In a joint research by Professor Yasuteru Urano of the University of Tokyo and Professor Isao Mimori of Kyushu University, we have developed a method to detect the presence or absence of cancer cells in the foci stump of breast cancer removed by surgery easily and quickly.It is a method of shining cancer cells by spraying a special spray on breast tumors. Even if the tumor is as small as 1 mm or less, it is possible to selectively and strongly illuminate only the tumor within about 5 minutes after spraying to confirm it.
From the press release
Partial excision surgery for breast cancer requires an intraoperative diagnosis to determine if the stump contains cancer cells.If cancer cells are found on the stump on the excised side, cancer cells will remain in the remaining area and are likely to lead to recurrence.However, it takes a lot of time and effort to inspect all the excised parts with a microscope, so it is not possible to do it at some facilities.For this reason, there was a need to develop a method for easy and quick inspection with a small number of people even during surgery.
In 2011, Professor Yasuteru Urano and his colleagues developed a drug that detects proteolytic enzymes specific to cancer tumors and emits strong fluorescence.By actually spraying this on the excision site of breast cancer several cm in size, we investigated whether cancer cells could be detected.As a result, it was found that it became possible to clearly detect tumors that could not be seen with the naked eye in just about 5 minutes.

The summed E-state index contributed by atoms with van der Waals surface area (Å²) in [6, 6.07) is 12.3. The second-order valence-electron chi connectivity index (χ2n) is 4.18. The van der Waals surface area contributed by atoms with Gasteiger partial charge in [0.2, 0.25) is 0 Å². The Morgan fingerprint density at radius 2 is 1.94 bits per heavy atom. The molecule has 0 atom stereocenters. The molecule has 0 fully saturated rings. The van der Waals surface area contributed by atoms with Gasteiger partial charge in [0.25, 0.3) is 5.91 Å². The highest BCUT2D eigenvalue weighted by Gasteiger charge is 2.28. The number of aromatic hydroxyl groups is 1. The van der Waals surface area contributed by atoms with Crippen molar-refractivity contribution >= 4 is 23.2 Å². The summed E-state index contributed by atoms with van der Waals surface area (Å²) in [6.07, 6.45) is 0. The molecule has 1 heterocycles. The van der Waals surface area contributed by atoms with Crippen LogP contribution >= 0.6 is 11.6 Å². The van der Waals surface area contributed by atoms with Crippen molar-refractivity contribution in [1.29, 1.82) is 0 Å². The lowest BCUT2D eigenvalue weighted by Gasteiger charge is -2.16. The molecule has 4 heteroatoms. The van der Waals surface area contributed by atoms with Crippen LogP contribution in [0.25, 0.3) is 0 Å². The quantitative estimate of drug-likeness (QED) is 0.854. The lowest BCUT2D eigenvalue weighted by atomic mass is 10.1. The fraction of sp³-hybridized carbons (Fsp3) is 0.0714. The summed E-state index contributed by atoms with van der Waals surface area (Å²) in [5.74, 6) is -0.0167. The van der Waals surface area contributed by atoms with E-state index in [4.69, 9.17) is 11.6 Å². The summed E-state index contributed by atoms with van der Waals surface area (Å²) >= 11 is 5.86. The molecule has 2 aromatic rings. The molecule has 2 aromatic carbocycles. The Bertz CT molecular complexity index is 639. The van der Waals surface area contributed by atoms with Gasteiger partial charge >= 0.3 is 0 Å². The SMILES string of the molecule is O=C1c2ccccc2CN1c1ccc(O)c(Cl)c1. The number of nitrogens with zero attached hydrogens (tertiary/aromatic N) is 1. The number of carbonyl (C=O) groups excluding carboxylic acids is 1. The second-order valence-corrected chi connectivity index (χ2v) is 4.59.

If this method can reduce the number of cancer cells left behind, it can be expected to lead to a dramatic reduction in the frequency of recurrence.Currently, as spray fluorescent reagents become widespread as clinical drugs, we are confirming their effects in more cases and conducting safety tests when using them in the body.Also, if similar effects can be expected for other cancers, great progress in cancer treatment as a whole can be expected.
Source:[Japan Science and Technology Agency] Realization of rapid intraoperative microbreast cancer detection using fluorescent imaging reagents